Born in a concentration camp: The Holocaust’s youngest survivors Their mothers gave birth amid the most extreme adversity imaginable. They are among the only ones left able to bear witness to the horrors of the Nazi genocide

PARIS, France (AFP) — Holocaust survivor Florence Schulmann has always worried that if she went into schools to recount her experience, it would sound almost fantastical: “I’d be too scared that they wouldn’t believe me.” It is the first time that the retired French shopkeeper, now living in Paris’s 11th district, has shared her story under her real name.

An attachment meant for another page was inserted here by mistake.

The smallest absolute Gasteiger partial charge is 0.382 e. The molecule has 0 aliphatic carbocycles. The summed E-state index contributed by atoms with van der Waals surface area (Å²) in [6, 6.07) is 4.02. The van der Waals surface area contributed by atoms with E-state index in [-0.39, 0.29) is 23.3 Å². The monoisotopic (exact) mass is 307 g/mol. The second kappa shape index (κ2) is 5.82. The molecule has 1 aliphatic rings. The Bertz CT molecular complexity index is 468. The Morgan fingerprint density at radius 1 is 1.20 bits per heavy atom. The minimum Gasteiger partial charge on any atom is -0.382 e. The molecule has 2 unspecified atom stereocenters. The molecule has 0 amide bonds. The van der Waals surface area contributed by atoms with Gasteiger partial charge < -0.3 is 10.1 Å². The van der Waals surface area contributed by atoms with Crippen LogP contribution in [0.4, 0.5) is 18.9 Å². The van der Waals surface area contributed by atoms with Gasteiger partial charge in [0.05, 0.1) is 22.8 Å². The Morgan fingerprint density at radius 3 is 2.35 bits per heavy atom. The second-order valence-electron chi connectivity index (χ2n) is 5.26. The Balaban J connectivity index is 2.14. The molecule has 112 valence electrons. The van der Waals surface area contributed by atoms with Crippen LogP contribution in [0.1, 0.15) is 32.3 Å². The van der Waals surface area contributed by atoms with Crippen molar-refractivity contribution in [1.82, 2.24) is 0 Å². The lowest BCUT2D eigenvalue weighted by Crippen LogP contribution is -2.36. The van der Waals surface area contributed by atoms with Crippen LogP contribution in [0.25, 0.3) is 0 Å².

“My mother brought me into the world next to a heap of bodies,” she says. AFP spoke to her and two other Holocaust survivors who share the same, seldom discussed experience: they were born in Nazi concentration camps. Unlike Schulmann, Hana Berger Moran has no apprehensions about visiting schools to tell her story. A gentle-natured, yet dynamic woman, whose plum-colored glasses dominate her face, Berger Moran now lives in the Californian town of Orinda after a career working in the quality department of a cutting-edge biotechnology company.

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